Thursday, January 29, 2009

25 Things

1. I wear a sweatshirt at some point nearly every day that I received in 1989. It is gray and says "WJC" on it.

2. I have synesthesia.

3. I find the taste/smell of peppermint really offensive.

4. I love my work and have known almost exactly what I wanted to do since 2nd grade.

5. My favorite cookie is one I've made since 3rd grade. I have terrible cravings for it and make the recipe 1-2x/week.

6. In 7th grade I thought that although my parents couldn't afford ice skating lessons, I could still make the Olympics. I took a stack of library books (on skating) to the rink to teach myself.

7. I bake something for my family's breakfast nearly every day. Although I love these things (scones, muffins, biscuits, breakfast cookies, pancakes), I always eat granola (also homemade).

8. I am frugal and consider a life of simplicity a spiritual ideal.

9. Growing up, I was always picked last for games like kickball. I fell in love with running in my mid twenties and thoroughly enjoy being outside running, cycling, hiking and swimming.

10. I have loved fiber and fabric my entire life. In college I wove my own fabric and had looms in my dorm room (my roommate was very tolerant of the late-night clacking). I create quilts and sew handbags I design myself. I am terrible at sewing clothes which is really disappointing.

11. My golden retriever Sam is my soulmate. He's been with me for over ten years and until recently (when his arthritis worsened) was my running partner. He and I talk all day long.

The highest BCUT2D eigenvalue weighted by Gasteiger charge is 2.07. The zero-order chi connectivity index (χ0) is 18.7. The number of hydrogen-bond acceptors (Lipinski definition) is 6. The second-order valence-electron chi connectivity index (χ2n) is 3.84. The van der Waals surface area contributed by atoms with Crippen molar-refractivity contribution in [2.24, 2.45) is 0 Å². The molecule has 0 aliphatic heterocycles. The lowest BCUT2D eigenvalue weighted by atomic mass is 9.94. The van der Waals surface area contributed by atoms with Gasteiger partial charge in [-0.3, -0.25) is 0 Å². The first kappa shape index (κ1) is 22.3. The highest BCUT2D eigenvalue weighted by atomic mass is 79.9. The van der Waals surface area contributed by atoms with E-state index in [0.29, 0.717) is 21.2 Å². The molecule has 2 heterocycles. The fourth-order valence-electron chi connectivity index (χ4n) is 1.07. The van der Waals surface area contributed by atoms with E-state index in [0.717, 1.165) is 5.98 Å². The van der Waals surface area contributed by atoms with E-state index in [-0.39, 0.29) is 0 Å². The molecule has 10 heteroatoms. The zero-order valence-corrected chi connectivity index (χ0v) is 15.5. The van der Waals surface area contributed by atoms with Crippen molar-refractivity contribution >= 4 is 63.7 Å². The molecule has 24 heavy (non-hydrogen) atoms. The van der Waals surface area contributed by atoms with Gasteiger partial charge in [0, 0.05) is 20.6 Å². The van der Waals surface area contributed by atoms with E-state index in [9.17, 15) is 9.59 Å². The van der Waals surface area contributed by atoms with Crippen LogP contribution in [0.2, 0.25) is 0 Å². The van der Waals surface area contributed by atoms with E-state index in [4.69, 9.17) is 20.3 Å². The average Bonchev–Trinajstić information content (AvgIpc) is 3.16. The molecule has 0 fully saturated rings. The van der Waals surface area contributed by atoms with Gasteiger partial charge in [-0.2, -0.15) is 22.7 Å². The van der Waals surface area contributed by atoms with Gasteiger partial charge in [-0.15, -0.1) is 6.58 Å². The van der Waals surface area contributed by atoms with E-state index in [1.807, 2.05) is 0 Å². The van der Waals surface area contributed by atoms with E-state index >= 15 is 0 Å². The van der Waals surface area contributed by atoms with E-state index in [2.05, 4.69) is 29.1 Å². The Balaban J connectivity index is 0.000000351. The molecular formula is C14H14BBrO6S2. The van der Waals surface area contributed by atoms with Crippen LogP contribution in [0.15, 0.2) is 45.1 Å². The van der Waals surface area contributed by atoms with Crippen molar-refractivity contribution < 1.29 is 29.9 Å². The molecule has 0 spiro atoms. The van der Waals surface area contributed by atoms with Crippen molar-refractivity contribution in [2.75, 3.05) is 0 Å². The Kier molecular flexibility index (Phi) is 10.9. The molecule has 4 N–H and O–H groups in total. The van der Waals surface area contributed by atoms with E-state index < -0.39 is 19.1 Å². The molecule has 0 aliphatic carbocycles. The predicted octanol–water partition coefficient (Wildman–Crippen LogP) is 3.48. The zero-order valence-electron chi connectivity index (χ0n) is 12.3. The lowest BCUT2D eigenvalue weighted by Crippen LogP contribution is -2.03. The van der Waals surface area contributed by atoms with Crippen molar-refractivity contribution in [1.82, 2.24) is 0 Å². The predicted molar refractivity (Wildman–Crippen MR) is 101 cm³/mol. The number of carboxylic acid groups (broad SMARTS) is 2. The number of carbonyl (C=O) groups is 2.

12. I can't decide whether my dream house would be some primitive cabin in the woods or a loft in Manhattan.

13. I am not very girly when it comes to clothes. I love the kind of clothing sold in stores that also sell kayaks.

14. Erik calls me a shark, saying I would die if I were still. Even on a Sunday afternoon I am criss-crossing the house "annihilating" (his word) things off a list. If I'm not busy, I'm asleep.

15. I imagine I was the only 16-year-old subscribing to "Theology Today" (Princeton University's ecumenical journal). All my life I've enjoyed reading about religion and wondering about the why and how of faith.

16. Some people have a bucket of things they want to do in their life. My goals are more inner than outer, like being more kind, patient, wise, etc. I am sorely behind and would hate to meet someone less patient than myself.

17. I find the role of motherhood very challenging.

18. I feel like I'm ten again when I bicycle the country roads in my county.

19. There is a Luddite aspect to my personality. I despise cell phones and despite working in technology, find many gadgets "middling."

20. I find business thrilling and enjoy working on teams. My mentors are people who lead by practicing kindness, courtesy, dignity and respect - at the same time they are strategic, critical thinkers. I attempt to practice integrity in every moment with my work.

21. In the summer I make the best pie with fresh strawberries, blueberries, and blackberries.

22. I enjoy gardening and love the smell of fresh mulch.

23. One of my favorite things is attending the Indiana State Fair each August. I love the animals and am partial to the sheep. I hate fried foods and am the only one at the Fair looking for a salad.

24. I love reading children's books and want to hear the story and see the pictures as much as my kids. I am an absolute glut at the library and stagger out once or twice a week (most are children's books).

25. I took piano for 14 years and might've been a classical pianist were it not for excruciating stage fright. I own a piano and still love to play.

Friday, January 23, 2009


"One of the things I learned the hard way was that it doesn't pay to get discouraged. Keeping busy and making optimism a way of life can restore your faith in yourself."

- Lucille Ball

Thursday, January 22, 2009

Writing Letters

Sarah is writing letters.

For weeks she has been reading voraciously - the kind of "do we have to eat now?" reading. She reads in bed with her knees drawn up, her nose literally stuck down in the book. Apparently she got the idea of a pen pal from one of her books.